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Wednesday, October 17, 2012

Reflections Of The Soul: LNG In Warrenton Oregon

The natural gas industry has its eyes on the small community of Warrenton Oregon. If you click on the first sentence you can read a pdf file produced by the Columbia Riverkeeper. Click here to browse through their Website.

Informing yourself will aid your decision making. Take a look at the project as it will be and imagine how suitable it is with the real estate on which it is to be built. The site chosen is basically a sandy, grassy swampland just inside the mouth of the Columbia River.

This geological roll of the dice known as the Columbia River draws trade like a magnet. It has, from the moment it was discovered; changed the environment, population base and society as a whole. This is a direct influence of the trade which commenced and which men have deemed the River gave them to pursue. This is what we do as men.

If this project is chosen some change to features of the Warrenton society are to be expected. Change is a given, all things change. Change is not necessarily bad. It pays to be judicious in areas as important as this.

We all know the dangers that accompany the weather in this area. 100 mph winds are nothing new here. It is also nothing new for refineries to be damaged to the extent their poison is released into the domain of the general public by powerful storms. Take a look at some of the photos on Tony Long's website by clicking this sentence. The storms of 2007 brought not only winds in excess of 120 mph, but also flooding and rapid soil erosion. Imagine how quickly a factory built on sand and grass would erode. Maybe you can be convinced that it can be built safely. I have my doubts that I can be convinced.

Take a look at the list in the first image below and make note of the spills related to storms. I dare you take a look and then believe them when they say if it does happen they will keep the damage to a minimum. Is that good enough for you when there's no use going fishing anymore?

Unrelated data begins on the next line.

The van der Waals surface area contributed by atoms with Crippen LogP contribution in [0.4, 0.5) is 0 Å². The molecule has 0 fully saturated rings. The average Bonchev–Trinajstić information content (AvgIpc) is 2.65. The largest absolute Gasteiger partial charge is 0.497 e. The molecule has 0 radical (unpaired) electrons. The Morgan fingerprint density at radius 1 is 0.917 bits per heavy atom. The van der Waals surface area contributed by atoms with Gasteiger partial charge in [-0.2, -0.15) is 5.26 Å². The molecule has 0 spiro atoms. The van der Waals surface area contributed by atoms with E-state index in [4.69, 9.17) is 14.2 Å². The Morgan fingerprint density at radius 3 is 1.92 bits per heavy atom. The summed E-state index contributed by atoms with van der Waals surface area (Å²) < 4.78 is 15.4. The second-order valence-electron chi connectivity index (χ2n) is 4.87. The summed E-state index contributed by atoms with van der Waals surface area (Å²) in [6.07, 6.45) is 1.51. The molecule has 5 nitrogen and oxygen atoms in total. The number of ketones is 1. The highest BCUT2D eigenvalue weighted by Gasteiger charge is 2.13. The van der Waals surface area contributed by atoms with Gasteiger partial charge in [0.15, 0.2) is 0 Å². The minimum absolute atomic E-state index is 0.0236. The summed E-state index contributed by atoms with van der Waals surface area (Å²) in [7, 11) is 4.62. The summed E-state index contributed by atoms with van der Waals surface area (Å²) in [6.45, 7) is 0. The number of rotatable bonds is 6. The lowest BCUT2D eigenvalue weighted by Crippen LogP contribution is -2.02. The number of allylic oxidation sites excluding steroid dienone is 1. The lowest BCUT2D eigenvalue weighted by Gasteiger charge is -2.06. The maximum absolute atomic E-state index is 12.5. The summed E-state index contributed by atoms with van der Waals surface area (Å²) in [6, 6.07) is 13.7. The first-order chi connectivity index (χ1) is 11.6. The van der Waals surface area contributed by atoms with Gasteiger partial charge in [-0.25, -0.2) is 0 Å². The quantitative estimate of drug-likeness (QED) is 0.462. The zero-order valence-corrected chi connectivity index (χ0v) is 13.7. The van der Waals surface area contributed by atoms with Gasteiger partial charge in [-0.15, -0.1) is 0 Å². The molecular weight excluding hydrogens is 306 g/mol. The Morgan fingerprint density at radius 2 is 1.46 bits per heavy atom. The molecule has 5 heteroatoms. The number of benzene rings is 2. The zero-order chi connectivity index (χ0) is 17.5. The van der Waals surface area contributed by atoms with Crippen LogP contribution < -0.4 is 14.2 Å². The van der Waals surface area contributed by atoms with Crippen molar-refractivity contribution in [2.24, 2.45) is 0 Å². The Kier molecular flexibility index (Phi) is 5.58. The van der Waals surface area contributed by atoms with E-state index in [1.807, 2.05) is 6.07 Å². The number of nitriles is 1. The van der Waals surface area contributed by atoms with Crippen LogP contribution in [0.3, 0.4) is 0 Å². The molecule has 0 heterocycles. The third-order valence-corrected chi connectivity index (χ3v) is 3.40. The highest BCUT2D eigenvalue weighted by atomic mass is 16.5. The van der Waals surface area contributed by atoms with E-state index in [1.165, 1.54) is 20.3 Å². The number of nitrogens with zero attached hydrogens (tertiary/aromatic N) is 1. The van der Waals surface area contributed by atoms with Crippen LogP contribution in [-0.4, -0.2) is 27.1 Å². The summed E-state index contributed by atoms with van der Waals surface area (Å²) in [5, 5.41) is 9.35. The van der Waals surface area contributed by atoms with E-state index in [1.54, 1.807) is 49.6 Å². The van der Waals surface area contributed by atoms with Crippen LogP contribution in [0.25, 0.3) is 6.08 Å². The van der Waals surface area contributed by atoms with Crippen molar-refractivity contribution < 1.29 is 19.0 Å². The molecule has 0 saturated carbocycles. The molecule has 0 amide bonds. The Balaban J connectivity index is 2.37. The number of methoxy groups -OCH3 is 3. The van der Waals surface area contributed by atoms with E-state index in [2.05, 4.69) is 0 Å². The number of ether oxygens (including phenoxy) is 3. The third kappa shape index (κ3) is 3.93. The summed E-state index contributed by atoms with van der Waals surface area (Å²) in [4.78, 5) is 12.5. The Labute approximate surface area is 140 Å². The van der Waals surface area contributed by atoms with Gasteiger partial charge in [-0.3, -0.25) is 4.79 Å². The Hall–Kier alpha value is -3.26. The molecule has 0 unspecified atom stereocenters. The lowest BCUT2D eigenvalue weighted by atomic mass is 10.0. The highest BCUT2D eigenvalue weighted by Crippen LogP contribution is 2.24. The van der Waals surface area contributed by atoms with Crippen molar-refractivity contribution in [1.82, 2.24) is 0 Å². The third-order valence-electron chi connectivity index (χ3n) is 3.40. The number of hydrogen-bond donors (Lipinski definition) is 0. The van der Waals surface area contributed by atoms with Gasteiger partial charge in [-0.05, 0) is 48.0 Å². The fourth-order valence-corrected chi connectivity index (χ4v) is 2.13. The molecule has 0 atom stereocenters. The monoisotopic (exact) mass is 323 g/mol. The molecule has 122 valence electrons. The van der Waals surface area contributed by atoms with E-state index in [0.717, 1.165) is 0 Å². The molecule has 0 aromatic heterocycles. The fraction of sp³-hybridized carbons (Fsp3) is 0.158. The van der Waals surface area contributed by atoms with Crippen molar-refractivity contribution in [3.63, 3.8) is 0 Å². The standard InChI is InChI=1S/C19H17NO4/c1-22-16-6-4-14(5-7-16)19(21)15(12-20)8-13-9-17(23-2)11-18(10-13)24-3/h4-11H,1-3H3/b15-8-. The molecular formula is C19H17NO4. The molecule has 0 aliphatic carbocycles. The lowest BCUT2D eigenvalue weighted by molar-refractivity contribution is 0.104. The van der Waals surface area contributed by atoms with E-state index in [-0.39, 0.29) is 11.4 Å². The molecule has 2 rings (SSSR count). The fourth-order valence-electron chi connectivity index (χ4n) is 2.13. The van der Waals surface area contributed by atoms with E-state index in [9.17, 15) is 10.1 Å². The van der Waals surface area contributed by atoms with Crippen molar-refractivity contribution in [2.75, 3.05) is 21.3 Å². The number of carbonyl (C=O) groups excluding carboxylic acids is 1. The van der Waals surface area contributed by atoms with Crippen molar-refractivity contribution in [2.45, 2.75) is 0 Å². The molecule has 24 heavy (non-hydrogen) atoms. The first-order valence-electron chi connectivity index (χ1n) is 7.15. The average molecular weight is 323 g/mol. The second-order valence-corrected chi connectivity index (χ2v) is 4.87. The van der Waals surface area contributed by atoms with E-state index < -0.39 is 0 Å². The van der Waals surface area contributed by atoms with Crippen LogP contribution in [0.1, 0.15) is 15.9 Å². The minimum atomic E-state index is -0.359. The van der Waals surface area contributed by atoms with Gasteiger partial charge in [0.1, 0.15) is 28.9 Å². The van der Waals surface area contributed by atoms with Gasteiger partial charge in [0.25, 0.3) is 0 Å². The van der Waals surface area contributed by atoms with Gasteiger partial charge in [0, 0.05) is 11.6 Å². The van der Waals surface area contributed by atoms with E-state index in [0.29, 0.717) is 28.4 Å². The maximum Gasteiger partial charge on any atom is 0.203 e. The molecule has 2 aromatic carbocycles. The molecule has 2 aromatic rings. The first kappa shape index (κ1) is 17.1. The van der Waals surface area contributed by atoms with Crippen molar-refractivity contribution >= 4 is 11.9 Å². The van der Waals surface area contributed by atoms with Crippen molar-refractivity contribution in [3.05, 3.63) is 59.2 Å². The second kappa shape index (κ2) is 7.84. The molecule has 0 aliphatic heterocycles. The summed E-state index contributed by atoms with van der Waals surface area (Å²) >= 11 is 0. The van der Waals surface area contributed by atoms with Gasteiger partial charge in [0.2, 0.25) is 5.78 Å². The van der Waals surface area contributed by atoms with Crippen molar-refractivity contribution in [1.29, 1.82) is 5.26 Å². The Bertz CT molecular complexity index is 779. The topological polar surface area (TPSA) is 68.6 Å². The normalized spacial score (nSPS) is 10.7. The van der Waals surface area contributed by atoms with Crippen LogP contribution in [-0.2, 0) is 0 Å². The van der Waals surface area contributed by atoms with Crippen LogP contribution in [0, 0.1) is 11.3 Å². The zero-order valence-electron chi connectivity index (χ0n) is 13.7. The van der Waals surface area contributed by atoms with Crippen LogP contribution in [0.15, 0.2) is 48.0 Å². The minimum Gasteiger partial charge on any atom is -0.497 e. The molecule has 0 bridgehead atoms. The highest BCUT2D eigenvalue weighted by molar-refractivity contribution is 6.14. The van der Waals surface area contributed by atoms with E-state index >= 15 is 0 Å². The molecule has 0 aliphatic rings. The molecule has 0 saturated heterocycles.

I come from NYS the land where the fish are unfit to eat in more than one lake. You may have heard of Love Canal. All done by well meaning industrialists going about business as usual. Most people find such a risky prospect as the proposed LNG terminal should be undertaken only when much greater need is apparent. Helping someone make a buck is not the proper criteria for making foolish decisions about the land people are going to have to live on. There's people on the coast of the Gulf Of Mexico that can testify to that. Whether or not the likelihood of weather or earthquake can cause a problem which decimates the ecological sanctity of this area is anyone's guess.

I wouldn't be surprised if many agree that to add a natural gas catastrophe to the overall extent of damage done by a natural calamity would only make things worse. From first responders to victims all would be placed in peril by a conflagration that had to be dealt with before rescue could begin. I doubt the community of Warrenton wants to pay for all the safety measures necessary to keep the citizens fears quenched. If they are like the politicians in Birmingham Alabama, of course they will.

We'll just have to wait and see.

I love this old river. Seeing how the tides enter it and exchange with it inspires me to no end. The video below is the finale of the Grateful Dead. It was the last time Jerry played. It seems appropriate to include it. For several reasons.

I went out along the river in Warrenton a while ago and took some pictures. This is the area near Carruthers Park. It is nearby the area proposed to host the LNG facility. Take a look at it and imagine how it will change as a result of this industries interest in the Columbia River.

I've thought about the changes that might occur. As an artist and photographer I like to conjecture about what changes to the landscape might take place. Take a look at my perception of the Riverwalk in Astoria at night after the facility is in place and running.

This is how it looks now.

Text and photographs (C) 2012 David H. Roche

a Clear Running Water state of mind

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A practitioner of the art of living with the intent of learning how to die without fear.